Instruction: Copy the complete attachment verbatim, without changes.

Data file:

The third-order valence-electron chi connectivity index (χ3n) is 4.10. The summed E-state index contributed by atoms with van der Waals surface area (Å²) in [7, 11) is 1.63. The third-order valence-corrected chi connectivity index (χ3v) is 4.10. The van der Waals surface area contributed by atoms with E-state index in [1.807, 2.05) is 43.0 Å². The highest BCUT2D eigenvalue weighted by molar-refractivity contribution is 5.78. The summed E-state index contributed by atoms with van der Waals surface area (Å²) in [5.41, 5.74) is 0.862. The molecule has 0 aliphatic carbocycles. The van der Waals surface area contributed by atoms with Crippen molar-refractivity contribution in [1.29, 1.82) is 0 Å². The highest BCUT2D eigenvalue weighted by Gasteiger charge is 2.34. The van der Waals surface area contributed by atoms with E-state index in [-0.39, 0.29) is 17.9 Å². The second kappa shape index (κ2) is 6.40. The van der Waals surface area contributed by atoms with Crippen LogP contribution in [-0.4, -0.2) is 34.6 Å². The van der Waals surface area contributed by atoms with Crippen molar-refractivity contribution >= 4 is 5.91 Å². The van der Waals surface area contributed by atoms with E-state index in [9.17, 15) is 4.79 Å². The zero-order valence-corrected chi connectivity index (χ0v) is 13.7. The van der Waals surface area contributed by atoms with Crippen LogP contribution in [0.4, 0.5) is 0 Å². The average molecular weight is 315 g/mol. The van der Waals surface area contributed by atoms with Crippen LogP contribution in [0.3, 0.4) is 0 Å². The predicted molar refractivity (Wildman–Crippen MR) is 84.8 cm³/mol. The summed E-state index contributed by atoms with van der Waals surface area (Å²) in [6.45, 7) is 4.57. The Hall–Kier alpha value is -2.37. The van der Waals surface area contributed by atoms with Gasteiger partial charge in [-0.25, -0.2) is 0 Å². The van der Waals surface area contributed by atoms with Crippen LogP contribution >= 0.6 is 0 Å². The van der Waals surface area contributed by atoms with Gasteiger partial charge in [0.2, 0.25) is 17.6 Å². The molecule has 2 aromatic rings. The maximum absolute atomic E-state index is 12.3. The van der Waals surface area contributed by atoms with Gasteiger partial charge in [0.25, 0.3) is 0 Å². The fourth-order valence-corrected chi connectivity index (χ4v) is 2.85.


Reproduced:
The third-order valence-electron chi connectivity index (χ3n) is 4.10. The summed E-state index contributed by atoms with van der Waals surface area (Å²) in [7, 11) is 1.63. The third-order valence-corrected chi connectivity index (χ3v) is 4.10. The van der Waals surface area contributed by atoms with E-state index in [1.807, 2.05) is 43.0 Å². The highest BCUT2D eigenvalue weighted by molar-refractivity contribution is 5.78. The summed E-state index contributed by atoms with van der Waals surface area (Å²) in [5.41, 5.74) is 0.862. The molecule has 0 aliphatic carbocycles. The van der Waals surface area contributed by atoms with Crippen molar-refractivity contribution in [1.29, 1.82) is 0 Å². The highest BCUT2D eigenvalue weighted by Gasteiger charge is 2.34. The van der Waals surface area contributed by atoms with E-state index in [-0.39, 0.29) is 17.9 Å². The second kappa shape index (κ2) is 6.40. The van der Waals surface area contributed by atoms with Crippen LogP contribution in [-0.4, -0.2) is 34.6 Å². The van der Waals surface area contributed by atoms with Crippen molar-refractivity contribution >= 4 is 5.91 Å². The van der Waals surface area contributed by atoms with E-state index in [9.17, 15) is 4.79 Å². The zero-order valence-corrected chi connectivity index (χ0v) is 13.7. The van der Waals surface area contributed by atoms with Crippen LogP contribution in [0.4, 0.5) is 0 Å². The average molecular weight is 315 g/mol. The van der Waals surface area contributed by atoms with Crippen LogP contribution in [0.3, 0.4) is 0 Å². The predicted molar refractivity (Wildman–Crippen MR) is 84.8 cm³/mol. The summed E-state index contributed by atoms with van der Waals surface area (Å²) in [6.45, 7) is 4.57. The Hall–Kier alpha value is -2.37. The van der Waals surface area contributed by atoms with Gasteiger partial charge in [-0.25, -0.2) is 0 Å². The van der Waals surface area contributed by atoms with Crippen LogP contribution >= 0.6 is 0 Å². The van der Waals surface area contributed by atoms with Gasteiger partial charge in [0.2, 0.25) is 17.6 Å². The molecule has 2 aromatic rings. The maximum absolute atomic E-state index is 12.3. The van der Waals surface area contributed by atoms with Gasteiger partial charge in [0.25, 0.3) is 0 Å². The fourth-order valence-corrected chi connectivity index (χ4v) is 2.85.